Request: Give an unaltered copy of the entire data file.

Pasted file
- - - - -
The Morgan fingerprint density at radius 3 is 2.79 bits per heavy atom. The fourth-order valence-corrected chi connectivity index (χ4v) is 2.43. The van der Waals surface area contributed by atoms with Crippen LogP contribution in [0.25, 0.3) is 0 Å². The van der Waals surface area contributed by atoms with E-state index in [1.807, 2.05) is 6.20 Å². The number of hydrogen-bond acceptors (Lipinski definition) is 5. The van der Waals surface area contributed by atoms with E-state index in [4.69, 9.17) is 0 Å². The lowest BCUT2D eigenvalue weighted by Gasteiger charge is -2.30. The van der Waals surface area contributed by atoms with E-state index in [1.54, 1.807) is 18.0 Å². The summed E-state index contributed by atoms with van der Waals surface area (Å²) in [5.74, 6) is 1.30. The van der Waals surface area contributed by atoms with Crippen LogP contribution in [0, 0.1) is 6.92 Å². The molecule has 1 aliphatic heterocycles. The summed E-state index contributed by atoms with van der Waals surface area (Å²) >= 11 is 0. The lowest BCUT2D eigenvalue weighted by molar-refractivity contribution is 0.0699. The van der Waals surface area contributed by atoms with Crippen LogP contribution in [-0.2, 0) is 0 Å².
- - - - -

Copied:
The Morgan fingerprint density at radius 3 is 2.79 bits per heavy atom. The fourth-order valence-corrected chi connectivity index (χ4v) is 2.43. The van der Waals surface area contributed by atoms with Crippen LogP contribution in [0.25, 0.3) is 0 Å². The van der Waals surface area contributed by atoms with E-state index in [1.807, 2.05) is 6.20 Å². The number of hydrogen-bond acceptors (Lipinski definition) is 5. The van der Waals surface area contributed by atoms with E-state index in [4.69, 9.17) is 0 Å². The lowest BCUT2D eigenvalue weighted by Gasteiger charge is -2.30. The van der Waals surface area contributed by atoms with E-state index in [1.54, 1.807) is 18.0 Å². The summed E-state index contributed by atoms with van der Waals surface area (Å²) in [5.74, 6) is 1.30. The van der Waals surface area contributed by atoms with Crippen LogP contribution in [0, 0.1) is 6.92 Å². The molecule has 1 aliphatic heterocycles. The summed E-state index contributed by atoms with van der Waals surface area (Å²) >= 11 is 0. The lowest BCUT2D eigenvalue weighted by molar-refractivity contribution is 0.0699. The van der Waals surface area contributed by atoms with Crippen LogP contribution in [-0.2, 0) is 0 Å².